Thursday, December 16, 2010

Great Read for the Day

I was going to write an article on why interval training (used appropriately and not in excess) is so effective for endurance athletes.  Rather than reinvent the wheel, I'll pass on a great article I read a while ago by Alwyn Cosgrove.  Concepts from this excerpt prove invaluable with the athletes I work with, and also have proved quite effective in preparing for my own races in the past. Enjoy!

Why 'Endurance' Training Lacks Staying Power
 by Alwyn Cosgrove 

"The biggest mistake endurance athletes make in their training program is falling into the trap that their sport is about who can go the longest. It’s not. It’s STILL about who can go the fastest. They give medals for the first athlete to cross the5K/10K/ marathon/ ultra marathon finish line – not the athlete who crosses it and can keep on going. There’s a reason it’s 26 miles and 385 yards. There’s an END point. And whoever gets there the fastest will be the winner.

Traditional endurance training programs reflect that fallacy. They are based around a lot of mileage to increase your ‘endurance’.
 As a sports scientist – let me break this down. Endurance in my field – is the ability to maintain a constant sub maximal output – to maintain a lower percentage of your max output. In other words – your ability to run/bike/swim slower than you are able to, for longer periods of time.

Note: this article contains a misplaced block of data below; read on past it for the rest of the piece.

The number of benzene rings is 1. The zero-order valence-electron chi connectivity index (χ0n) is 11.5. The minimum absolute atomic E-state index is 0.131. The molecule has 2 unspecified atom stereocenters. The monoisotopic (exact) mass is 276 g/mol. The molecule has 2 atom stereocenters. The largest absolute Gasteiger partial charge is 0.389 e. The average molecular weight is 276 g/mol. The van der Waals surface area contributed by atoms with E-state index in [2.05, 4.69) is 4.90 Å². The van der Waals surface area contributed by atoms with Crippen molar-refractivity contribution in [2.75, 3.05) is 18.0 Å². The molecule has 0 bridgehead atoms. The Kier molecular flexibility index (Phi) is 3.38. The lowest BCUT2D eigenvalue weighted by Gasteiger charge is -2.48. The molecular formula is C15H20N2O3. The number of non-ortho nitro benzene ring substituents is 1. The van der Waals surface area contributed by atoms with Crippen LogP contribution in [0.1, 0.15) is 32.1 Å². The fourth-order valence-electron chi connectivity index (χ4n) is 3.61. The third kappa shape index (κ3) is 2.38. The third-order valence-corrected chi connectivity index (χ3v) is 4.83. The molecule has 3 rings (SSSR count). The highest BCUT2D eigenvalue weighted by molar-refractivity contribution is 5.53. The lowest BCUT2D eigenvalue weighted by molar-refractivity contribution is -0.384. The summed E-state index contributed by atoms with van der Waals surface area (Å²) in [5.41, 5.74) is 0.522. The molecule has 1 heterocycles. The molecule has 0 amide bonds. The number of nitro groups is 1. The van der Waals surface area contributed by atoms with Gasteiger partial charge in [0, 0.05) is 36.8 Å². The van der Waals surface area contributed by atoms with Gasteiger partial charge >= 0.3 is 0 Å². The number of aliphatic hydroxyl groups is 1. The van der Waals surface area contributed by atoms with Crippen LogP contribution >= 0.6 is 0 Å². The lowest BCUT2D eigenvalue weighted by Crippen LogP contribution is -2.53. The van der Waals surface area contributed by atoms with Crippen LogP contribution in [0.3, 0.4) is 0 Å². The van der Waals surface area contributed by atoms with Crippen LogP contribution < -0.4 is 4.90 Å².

So if your ability to run fast (at maximal speed) merits a hypothetical ‘score’ of 100 units – you may be able to run a 10K race at 70% of this or 70 units.

Typical endurance training involves you running at this 70% for long periods of time, hoping that somehow – when it comes to race day – you’ll be able to run at 75%! This will never happen. If you can run a six minute mile – and you train for 12 weeks running 3-4 miles at a time, at 6min mile pace – what do you predict you’ll run on race day? That’s correct – a six minute mile. You’ve trained for 12 weeks and produce the same speed you were capable of before you trained.
(Real world example: I was hired to conduct the strength training portion of a program for some of the LA Sheriff’s department as they prepared for the annual law enforcement Baker to Vegas relay run. I was given a copy of their running regime, written by a TOP name in the endurance training field and was actually very disappointed in what I saw. First off the volume in my opinion was excessive – with the team running 7 days per week. But more surprising was the QUALITY of those sessions. There was one fartlek workout per week for speed, and one hill workout to develop strength, and therefore speed. The other FIVE workouts were all listed as ‘slow pace’, ‘easy pace’ and ‘moderate pace’. I asked one of the runners for his personal best mile pace for the five mile section he was running. He was running a 5:30. After reviewing his training log, we established that with all this volume – he was averaging a 7 min mile pace in training. His goal? To run a 5:15 pace. How on earth are you going to run a 5:15 in competition, when your average pace in training is a 7 min mile? Where is the speed going to come from if you don’t train for it? Needless to say we revamped the training program and he was successful in reaching his goal)